Ricochet is the best place on the internet to discuss the issues of the day, either through commenting on posts or writing your own for our active and dynamic community in a fully moderated environment. In addition, the Ricochet Audio Network offers over 50 original podcasts with new episodes released every day.
The news is full of stories that the next summer heat wave is expected to cause brownouts and blackouts throughout the nation. Running a grid is complex business, for the relevant regulators must safely balance the distribution of power across the nation to meet rapid shifts in demand over different locations and times. The first line of attack for the energy crisis is increasing the capacity of the grid, which requires pumping more energy into the system, chiefly from fossil fuels. On energy production, a waffly Biden administration resorts to a combination of explicit bans and de facto slowdowns. The president’s many decisions to either shut down or slow down the construction of new pipelines intensify shortages, which compounds the overall danger. At the same time, the decline in Russian natural gas supplies puts increased pressure on world energy supplies, which has boosted oil prices to well over $100 per barrel.
Equally important, actions that take place inside the electrical grid must also be prudently carried out. Much of the government’s power over the grid is vested in FERC, the Federal Energy Regulatory Commission, which has taken over many of the functions of the older Federal Power Commission, including its traditional ratemaking functions for public utilities. Right now, FERC has, by a notice of proposed rulemaking (NOPR), put up for public comment an exceptionally complicated proposal from early May 2022 that travels under the impressive title “Building for the Future Through Electric Regional Transmission Planning and Cost Allocation and Generator Interconnection,” which stresses how activities that take place within one portion of the grid necessarily impact activities elsewhere on the grid. This NOPR proposes a novel way to achieve that end.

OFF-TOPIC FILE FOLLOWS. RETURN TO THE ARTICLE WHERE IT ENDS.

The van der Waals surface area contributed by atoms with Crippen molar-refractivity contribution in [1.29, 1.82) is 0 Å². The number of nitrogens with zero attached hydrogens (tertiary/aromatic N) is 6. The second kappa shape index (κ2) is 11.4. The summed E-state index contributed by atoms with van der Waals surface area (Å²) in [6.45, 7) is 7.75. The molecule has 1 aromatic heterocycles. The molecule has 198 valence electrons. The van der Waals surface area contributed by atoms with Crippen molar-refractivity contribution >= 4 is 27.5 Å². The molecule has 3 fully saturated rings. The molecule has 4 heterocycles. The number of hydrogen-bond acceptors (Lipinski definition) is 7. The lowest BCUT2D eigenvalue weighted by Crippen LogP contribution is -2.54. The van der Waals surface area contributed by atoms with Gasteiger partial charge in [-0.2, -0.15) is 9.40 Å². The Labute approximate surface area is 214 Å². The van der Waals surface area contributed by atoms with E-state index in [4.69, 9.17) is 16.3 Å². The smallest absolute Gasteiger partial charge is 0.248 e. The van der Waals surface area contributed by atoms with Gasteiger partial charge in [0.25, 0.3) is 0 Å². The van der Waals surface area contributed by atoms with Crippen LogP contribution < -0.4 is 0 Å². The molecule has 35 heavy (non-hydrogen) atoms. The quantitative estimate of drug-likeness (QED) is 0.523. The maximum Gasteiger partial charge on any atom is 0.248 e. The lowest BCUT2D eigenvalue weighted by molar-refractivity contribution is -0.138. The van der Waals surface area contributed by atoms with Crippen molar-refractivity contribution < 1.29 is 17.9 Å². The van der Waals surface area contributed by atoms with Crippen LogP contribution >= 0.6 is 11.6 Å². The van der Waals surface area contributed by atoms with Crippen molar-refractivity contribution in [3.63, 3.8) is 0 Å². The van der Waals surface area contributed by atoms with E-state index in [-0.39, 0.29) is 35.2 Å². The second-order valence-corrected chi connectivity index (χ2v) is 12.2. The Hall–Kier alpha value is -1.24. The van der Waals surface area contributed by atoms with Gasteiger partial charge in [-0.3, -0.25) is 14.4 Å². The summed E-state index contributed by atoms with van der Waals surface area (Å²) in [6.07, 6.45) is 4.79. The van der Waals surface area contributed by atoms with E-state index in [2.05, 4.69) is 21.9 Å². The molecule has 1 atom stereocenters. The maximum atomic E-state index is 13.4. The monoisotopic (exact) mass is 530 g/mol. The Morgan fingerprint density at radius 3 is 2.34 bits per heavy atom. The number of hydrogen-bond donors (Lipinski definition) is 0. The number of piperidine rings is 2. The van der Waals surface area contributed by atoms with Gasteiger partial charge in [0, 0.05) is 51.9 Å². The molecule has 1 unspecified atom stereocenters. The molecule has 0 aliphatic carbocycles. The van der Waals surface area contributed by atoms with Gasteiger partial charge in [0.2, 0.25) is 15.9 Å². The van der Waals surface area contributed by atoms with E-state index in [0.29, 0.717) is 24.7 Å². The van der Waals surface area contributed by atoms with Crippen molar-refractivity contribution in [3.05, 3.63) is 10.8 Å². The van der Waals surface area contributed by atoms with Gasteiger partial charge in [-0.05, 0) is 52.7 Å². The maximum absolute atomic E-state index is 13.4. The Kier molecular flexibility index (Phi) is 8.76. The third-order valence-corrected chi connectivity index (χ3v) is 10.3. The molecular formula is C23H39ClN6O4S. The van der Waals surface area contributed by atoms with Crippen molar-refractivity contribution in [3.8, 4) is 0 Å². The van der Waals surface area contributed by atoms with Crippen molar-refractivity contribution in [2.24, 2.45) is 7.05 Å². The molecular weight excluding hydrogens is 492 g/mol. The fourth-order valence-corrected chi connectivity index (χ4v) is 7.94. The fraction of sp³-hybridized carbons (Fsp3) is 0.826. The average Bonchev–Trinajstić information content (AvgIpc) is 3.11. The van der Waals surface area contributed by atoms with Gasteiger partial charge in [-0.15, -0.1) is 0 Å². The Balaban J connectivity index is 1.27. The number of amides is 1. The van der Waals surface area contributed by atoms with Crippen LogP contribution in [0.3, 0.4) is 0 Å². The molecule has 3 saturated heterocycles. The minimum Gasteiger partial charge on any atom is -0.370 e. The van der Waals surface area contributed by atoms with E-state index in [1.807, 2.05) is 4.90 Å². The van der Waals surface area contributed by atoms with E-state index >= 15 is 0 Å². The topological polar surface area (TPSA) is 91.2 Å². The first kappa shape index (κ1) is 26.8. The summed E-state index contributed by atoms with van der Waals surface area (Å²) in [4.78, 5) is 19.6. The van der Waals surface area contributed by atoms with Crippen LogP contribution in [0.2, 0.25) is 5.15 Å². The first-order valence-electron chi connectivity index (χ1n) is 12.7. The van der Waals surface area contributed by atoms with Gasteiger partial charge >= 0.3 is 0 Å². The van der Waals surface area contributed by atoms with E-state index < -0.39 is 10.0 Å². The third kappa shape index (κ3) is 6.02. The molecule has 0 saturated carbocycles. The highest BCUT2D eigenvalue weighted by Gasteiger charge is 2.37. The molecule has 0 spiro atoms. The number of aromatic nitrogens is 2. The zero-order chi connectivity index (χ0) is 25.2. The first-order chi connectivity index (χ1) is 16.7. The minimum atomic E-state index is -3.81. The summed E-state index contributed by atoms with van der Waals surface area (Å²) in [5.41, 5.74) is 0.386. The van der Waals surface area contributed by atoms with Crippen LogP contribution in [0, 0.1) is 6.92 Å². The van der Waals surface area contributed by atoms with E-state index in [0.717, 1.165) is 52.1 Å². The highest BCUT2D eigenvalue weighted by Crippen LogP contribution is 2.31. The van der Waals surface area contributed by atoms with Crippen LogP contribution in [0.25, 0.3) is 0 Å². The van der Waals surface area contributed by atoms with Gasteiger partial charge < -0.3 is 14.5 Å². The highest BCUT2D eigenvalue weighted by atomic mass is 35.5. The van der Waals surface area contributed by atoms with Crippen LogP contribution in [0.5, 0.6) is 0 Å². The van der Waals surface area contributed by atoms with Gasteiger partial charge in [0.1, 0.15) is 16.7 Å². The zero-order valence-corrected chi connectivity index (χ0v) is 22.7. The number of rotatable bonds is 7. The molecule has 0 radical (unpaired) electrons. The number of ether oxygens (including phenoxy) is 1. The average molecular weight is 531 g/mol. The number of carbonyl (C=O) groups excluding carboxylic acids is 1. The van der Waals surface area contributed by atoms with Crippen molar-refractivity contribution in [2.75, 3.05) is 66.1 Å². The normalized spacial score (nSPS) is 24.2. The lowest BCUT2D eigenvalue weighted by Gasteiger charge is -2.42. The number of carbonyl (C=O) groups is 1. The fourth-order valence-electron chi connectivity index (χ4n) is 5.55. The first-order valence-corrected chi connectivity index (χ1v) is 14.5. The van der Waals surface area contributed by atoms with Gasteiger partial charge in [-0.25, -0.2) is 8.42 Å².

Thus paragraph 3 imposes “long-term regional transmission planning” needed to allow FERC to decide whether the proposed course of action by any regulated party can “meet transmission needs driven by changes in the resource mix and demand.” As part of that requirement, the commands in paragraph 4 “require that public utility transmission providers in each transmission planning region seek the agreement of relevant state entities” on all the relevant cost allocation programs that are involved.